Three-quarters of young women believe sex education in schools left them unprepared for sex and dealing with relationships, a national survey has found.
Education gaps revealed in the survey included key issues such as consent, which nearly two-thirds of the women and girls aged 16 to 21 said they had not been taught, while only 40 per cent had learnt about relationships in formal school classes.
Erin Gillen from the Equality Rights Alliance's Young Women's Advisory Group, which co-ordinated the survey, said the missing knowledge could lead to deep consequences emotionally and risks to sexual health.
"Young people are not going to know what a healthy relationship is and they might mistreat someone or be mistreated themselves," she said.
"If you don't have an understanding of consent, you might consent to one act and not another, or you might do something that makes your partner uncomfortable."
Ms Gillen, from Canberra, said it was disappointing to find fewer than 9 per cent of the more than 1000 respondents received education on LGBTI and queer identities and only 7 per cent on pleasure.
"If you are not teaching all young people about pleasure, they can get the understanding that the only one who can get pleasure out of a sexual relationship is a man," she said.
"We think that has some ramifications for gender equality."
Lyndsay Bassett, 19, graduated from Narrabundah College last year and said she had no meaningful education on consent across her six years at secondary school, despite some discussions on respectful relationships. Sex being pleasurable for women was never mentioned.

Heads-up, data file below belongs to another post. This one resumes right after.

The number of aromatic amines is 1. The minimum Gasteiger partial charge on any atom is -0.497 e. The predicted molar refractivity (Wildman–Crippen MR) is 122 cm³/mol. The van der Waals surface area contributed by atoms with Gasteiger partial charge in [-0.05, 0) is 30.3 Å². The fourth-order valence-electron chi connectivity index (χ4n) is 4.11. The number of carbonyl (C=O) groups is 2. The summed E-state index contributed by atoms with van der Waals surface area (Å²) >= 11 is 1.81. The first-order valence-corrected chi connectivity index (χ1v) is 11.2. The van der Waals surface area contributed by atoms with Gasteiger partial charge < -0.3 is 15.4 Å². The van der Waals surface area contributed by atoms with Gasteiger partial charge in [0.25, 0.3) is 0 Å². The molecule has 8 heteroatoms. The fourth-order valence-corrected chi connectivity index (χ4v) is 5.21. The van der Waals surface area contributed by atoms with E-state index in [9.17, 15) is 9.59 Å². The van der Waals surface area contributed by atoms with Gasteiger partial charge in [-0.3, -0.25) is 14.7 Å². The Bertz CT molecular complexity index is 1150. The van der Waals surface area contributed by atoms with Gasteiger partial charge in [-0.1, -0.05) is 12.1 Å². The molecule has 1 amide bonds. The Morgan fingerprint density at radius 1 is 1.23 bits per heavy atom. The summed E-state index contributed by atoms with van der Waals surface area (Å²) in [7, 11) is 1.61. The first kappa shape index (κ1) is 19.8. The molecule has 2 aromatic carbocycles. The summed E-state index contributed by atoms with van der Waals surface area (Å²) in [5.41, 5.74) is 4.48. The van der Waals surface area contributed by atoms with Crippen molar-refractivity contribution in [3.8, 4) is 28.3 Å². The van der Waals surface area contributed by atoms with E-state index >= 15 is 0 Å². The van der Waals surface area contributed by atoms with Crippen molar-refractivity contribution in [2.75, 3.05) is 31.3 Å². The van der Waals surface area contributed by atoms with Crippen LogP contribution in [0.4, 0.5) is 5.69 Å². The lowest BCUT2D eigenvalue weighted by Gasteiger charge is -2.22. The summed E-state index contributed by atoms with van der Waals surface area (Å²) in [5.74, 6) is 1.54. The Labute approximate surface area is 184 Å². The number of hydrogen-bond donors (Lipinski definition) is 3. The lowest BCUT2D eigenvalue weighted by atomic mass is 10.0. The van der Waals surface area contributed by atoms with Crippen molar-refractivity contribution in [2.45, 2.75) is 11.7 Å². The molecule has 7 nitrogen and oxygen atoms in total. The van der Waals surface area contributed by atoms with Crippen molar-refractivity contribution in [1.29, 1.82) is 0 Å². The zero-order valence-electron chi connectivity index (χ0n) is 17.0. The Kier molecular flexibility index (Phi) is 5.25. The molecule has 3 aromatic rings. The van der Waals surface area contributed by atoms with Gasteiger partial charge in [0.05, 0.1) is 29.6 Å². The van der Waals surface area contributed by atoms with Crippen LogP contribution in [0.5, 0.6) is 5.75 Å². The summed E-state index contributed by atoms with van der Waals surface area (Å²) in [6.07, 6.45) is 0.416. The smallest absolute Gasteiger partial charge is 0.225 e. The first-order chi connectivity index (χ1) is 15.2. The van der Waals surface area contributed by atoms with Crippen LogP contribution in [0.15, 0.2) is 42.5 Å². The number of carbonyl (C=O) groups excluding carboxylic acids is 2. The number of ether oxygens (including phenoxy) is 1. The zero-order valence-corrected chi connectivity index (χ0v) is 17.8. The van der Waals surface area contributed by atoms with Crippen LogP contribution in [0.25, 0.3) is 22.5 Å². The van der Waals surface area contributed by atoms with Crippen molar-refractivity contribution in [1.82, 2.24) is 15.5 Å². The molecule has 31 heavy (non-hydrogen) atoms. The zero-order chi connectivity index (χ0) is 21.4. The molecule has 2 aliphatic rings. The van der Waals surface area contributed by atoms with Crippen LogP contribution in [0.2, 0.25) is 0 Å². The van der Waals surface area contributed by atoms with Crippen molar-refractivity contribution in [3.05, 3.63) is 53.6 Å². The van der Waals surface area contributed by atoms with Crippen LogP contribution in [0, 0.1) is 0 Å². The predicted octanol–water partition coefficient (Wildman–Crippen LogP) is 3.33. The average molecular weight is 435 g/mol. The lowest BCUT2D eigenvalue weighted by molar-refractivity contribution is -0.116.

She said this led to teenagers having to work out how to communicate themselves, causing complications within their relationships. "I learnt, but I don't know if it's enough to just say everyone will learn on their own," she said.
"I think a lot of young girls just assume the guy definitely wants sex and it's about his pleasure, and even if a girl doesn't want it for herself she'll say 'yes'," she said.
"If I could write the curriculum, I think I'd displace the emphasis from anatomy and put it on emotion and consent and respectful relationships."
More than 80 per cent of respondents said they had been taught about contraception and sexually transmitted infections and diseases. The survey was answered by a nearly even number of public and private school graduates, with 13 per cent of respondents from the ACT, but results were not broken down into school sector or state and territory.
Ms Gillen said there was "quite a good" national curriculum on offer on sex education, but this was not always being used by schools. Sometimes there was resistance from an ideological view, and in other cases teachers simply did not have the training to confidently cover some topics, she said.
Education Minister Shane Rattenbury was sent the survey results this week.
A spokeswoman for the ACT Education and Training Directorate did not comment on questions on the findings on pleasure nor directly refer to consent, but said the health and physical education section of the Australian curriculum provided a number of outcomes, supported by school-level programs, in relation to developing young people's understanding of interpersonal relationships and the health aspects of sex education.
The spokeswoman said there were "some gaps" on LGBTI issues in policies guiding schools, but these would be addressed by the creation of the safe and supportive schools policy and the respectful relationships respectful schools publication, both now in draft form.